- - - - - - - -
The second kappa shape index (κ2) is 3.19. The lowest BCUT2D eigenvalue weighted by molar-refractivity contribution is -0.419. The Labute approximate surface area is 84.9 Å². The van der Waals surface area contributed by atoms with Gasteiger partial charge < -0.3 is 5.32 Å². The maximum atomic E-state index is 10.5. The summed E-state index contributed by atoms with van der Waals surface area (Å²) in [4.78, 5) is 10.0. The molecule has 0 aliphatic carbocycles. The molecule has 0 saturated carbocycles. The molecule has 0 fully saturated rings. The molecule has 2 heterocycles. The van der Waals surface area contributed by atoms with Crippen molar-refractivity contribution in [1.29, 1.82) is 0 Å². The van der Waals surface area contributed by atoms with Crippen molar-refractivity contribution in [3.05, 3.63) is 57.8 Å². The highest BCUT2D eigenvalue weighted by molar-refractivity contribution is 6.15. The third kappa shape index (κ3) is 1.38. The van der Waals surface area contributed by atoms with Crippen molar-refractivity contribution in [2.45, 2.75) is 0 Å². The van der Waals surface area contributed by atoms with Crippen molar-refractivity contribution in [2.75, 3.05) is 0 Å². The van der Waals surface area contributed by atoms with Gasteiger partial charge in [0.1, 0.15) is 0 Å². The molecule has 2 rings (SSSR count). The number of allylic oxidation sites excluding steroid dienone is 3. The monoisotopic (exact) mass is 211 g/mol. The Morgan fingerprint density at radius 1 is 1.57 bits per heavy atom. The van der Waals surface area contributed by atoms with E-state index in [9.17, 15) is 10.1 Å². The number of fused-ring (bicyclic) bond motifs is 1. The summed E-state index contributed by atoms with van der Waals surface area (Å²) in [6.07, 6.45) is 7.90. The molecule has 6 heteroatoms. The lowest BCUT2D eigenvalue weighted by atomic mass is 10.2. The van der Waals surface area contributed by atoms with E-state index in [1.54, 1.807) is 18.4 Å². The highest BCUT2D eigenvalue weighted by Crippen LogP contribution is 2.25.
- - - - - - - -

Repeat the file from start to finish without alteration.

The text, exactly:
The second kappa shape index (κ2) is 3.19. The lowest BCUT2D eigenvalue weighted by molar-refractivity contribution is -0.419. The Labute approximate surface area is 84.9 Å². The van der Waals surface area contributed by atoms with Gasteiger partial charge < -0.3 is 5.32 Å². The maximum atomic E-state index is 10.5. The summed E-state index contributed by atoms with van der Waals surface area (Å²) in [4.78, 5) is 10.0. The molecule has 0 aliphatic carbocycles. The molecule has 0 saturated carbocycles. The molecule has 0 fully saturated rings. The molecule has 2 heterocycles. The van der Waals surface area contributed by atoms with Crippen molar-refractivity contribution in [1.29, 1.82) is 0 Å². The van der Waals surface area contributed by atoms with Crippen molar-refractivity contribution in [3.05, 3.63) is 57.8 Å². The highest BCUT2D eigenvalue weighted by molar-refractivity contribution is 6.15. The third kappa shape index (κ3) is 1.38. The van der Waals surface area contributed by atoms with Crippen molar-refractivity contribution in [2.45, 2.75) is 0 Å². The van der Waals surface area contributed by atoms with Crippen molar-refractivity contribution in [2.75, 3.05) is 0 Å². The van der Waals surface area contributed by atoms with Gasteiger partial charge in [0.1, 0.15) is 0 Å². The molecule has 2 rings (SSSR count). The number of allylic oxidation sites excluding steroid dienone is 3. The monoisotopic (exact) mass is 211 g/mol. The Morgan fingerprint density at radius 1 is 1.57 bits per heavy atom. The van der Waals surface area contributed by atoms with E-state index in [9.17, 15) is 10.1 Å². The number of fused-ring (bicyclic) bond motifs is 1. The summed E-state index contributed by atoms with van der Waals surface area (Å²) in [6.07, 6.45) is 7.90. The molecule has 6 heteroatoms. The lowest BCUT2D eigenvalue weighted by atomic mass is 10.2. The van der Waals surface area contributed by atoms with E-state index in [1.54, 1.807) is 18.4 Å². The highest BCUT2D eigenvalue weighted by Crippen LogP contribution is 2.25.